Another major factor in the development of Stalinism was the creation of pageantry and the mass spectacle. With Western Europe playing host to the dictatorships of Hitler’s Germany, Mussolini’s Italy and Franco’s Spain, Stalin was keen to enhance his image in terms of formulating a new personality cult of his own. After all, if Russia was now a great industrial power then she required a strong man and a powerful vision to go with it. In recent years Stalin has been compared to Hitler for the way he attempted to transform himself into a national hero and become a living legend. According to Alan Bullock, the creation of such a cult
“increasingly projected him as being of more than human statue; but it was part of the fiction necessary, if he was to continue to lay claim to Marxist-Leninist as well as the tsarist succession” .
Indeed, to accentuate Stalin’s image a 1928 Party Conference decided to utilise the power of cinema in order to help things along and the adoption of the Five-Year Plan and the cultural revolution which accompanied it “made the film industry a more urgent priority for the Party.” In April 1918 the new Soviet regime had abolished the Academy of Arts to break “the hold on art of traditional institutions”, but now Stalin was putting both art and literature to good use in his efforts to raise himself to a godlike leader of the Communist Revolution. Textbooks were rewritten and Stalin was accredited with almost everything. Architecture had to be “dynamic, its buildings as mobile as the modern metropolis.” Elsewhere, according to one Communist historian,
“nine-tenths of the material published in Soviet pedagogical journals of the time consisted of abstract and irrelevant speculations.” 
With the advent of the Second World War, Stalin received another opportunity to bolster his own image. By borrowing certain nationalistic elements from his Fascist contemporaries abroad, Stalin was able to portray Russia’s involvement in the war as a ‘patriotic struggle’. Stalin was also able to marginalise the Party, and allegiance to Bolshevism was soon converted into loyalty towards ‘Mother Russia’. When Hitler invaded the East in 1941, the posters on the streets and in the towns of Russia were depicting the proletariat as a marching column of committed disciplinarians, complete with impressive Red flags and a freshly imbued spirit of national pride. It is ironic that, by seeking to imitate Fascism, Stalin was fulfilling the famous Marxian comment that history is destined to repeat itself ‘first as tragedy, and secondly as farce’.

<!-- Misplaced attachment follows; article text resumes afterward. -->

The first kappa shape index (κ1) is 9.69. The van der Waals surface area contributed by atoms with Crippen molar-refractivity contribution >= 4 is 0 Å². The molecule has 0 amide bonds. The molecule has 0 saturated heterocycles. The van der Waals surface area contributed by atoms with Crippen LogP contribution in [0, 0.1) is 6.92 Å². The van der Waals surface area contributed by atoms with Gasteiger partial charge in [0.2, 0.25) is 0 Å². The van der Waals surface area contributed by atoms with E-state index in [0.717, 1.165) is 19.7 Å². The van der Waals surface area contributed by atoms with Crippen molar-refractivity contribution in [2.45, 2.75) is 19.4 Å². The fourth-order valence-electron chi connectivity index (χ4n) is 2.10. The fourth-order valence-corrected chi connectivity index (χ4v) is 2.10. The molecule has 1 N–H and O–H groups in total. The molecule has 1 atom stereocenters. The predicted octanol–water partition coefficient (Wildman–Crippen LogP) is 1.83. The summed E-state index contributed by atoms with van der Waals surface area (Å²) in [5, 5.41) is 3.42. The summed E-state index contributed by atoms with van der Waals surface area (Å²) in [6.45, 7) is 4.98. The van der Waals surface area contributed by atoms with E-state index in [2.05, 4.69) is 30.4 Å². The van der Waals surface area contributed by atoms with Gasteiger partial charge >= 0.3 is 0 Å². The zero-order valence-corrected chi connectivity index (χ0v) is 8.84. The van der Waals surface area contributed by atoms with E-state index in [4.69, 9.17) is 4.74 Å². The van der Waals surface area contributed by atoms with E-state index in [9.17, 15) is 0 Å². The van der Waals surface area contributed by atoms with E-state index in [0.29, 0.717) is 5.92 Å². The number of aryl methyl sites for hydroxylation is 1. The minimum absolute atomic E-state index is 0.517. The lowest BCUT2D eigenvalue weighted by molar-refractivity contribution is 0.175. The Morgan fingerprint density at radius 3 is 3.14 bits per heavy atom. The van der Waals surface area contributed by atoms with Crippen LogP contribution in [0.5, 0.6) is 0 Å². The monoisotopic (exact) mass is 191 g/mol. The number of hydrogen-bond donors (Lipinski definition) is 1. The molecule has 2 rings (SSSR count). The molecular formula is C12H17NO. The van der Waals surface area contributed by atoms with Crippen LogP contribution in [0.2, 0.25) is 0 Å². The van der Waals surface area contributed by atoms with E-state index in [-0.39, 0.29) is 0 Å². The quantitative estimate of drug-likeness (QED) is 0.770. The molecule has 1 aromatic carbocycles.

Finally, the system upon which one man stamped his indomitable impression and which will always bear his name was, as a consequence, always likely to become one of the greatest tragedies in to history of the long-suffering Russian people. Stalin’s unyielding nature was enough to secure the extermination of many of his former friends and comrades, so it is hardly surprising, therefore, that those on the distant periphery – namely the Russian and Ukrainian peasants – ended up on the receiving end of a bitter campaign of “excesses, [the] arbitrary punishment of millions of honest people, and one-man rule, which violated the principles of collective leadership.” In the words of Yuri Afanasyev, Stalin’s regime was
“unnatural, illegal, and contradicted the ideas, traditions and history of socialism. It was imposed by force, using mass criminal reprisals. To make it appear legitimate, there had to be a fake history. People had to think uniformly – to understand and believe in the same, distorted way.” 
If Stalin had wished to be included within the annals of world history then he certainly succeeded. However, it is within the annals of infamy to which Stalin and his system have been consigned.
1. Jonothon Lewis & Phillip Whitehead; Stalin: A Time for Judgement (Thames Methuen, 1990), p. 38.
3. Robert Conquest; Stalin: Breaker of Nations (Wiedenfeld & Nicolson, 1991), p. 96.
5. Alec Nove; Stalinism and After (George Allen & Unwin, 1975), p. 27.
6. Robert Conquest, op. cit., p. 100.
7. Alec Nove, op. cit., p. 28.
8. Helene Carrere d’Encausse; Stalin: Order Through Terror (Longman, 1983), p. 3.
9. Robert Conquest, op. cit., p. 106.
10. Roderick Gordon; ‘Stalin vs. Trotsky: Leadership 1923-27’ in Modern History Review #4, Vol. 5 (1994), p. 11.
13. Max Shachtman; 1923-1933 – The First Ten Years: History and Principles of the Left Opposition (New Park Publications, 1974), p. 21.
15. Leon Trotsky; Stalin (Hollis & Carter, 1947), p. 18.
16. R. W. Davies; ‘Stalin and Soviet Industrialisation’ in History Sixth #9 (1991), p. 44.
18. Ibid., p. 45.
19. Stephen F. Cohen; Rethinking the Soviet Experience (Oxford University Press, 1986), p. 72.
21. Alan Bullock; ‘Personality in History: Hitler and Stalin’ in Modern History Review #2, Vol. 5 (1993), p. 3.
22. Richard Taylor; ‘Soviet Cinema: The Path to Stalin’ in History Today, #July, Vol. 40 (1990), p. 45.
23. Richard Pipes; Russia Under the Bolshevik Regime 1919-1924 (Harvill, 1994), p. 310.
24, Ibid., p. 312.
25. Ibid., p. 318.
26. Nikita Khrushchev; Khrushchev Remembers (Little, Brown & Co., 1974), p. 250.
27. Yuri Afanasyev; ‘Filling in the Blank Spots in Soviet History’ in History Today, #February, Vol. 39 (1989), p. 13.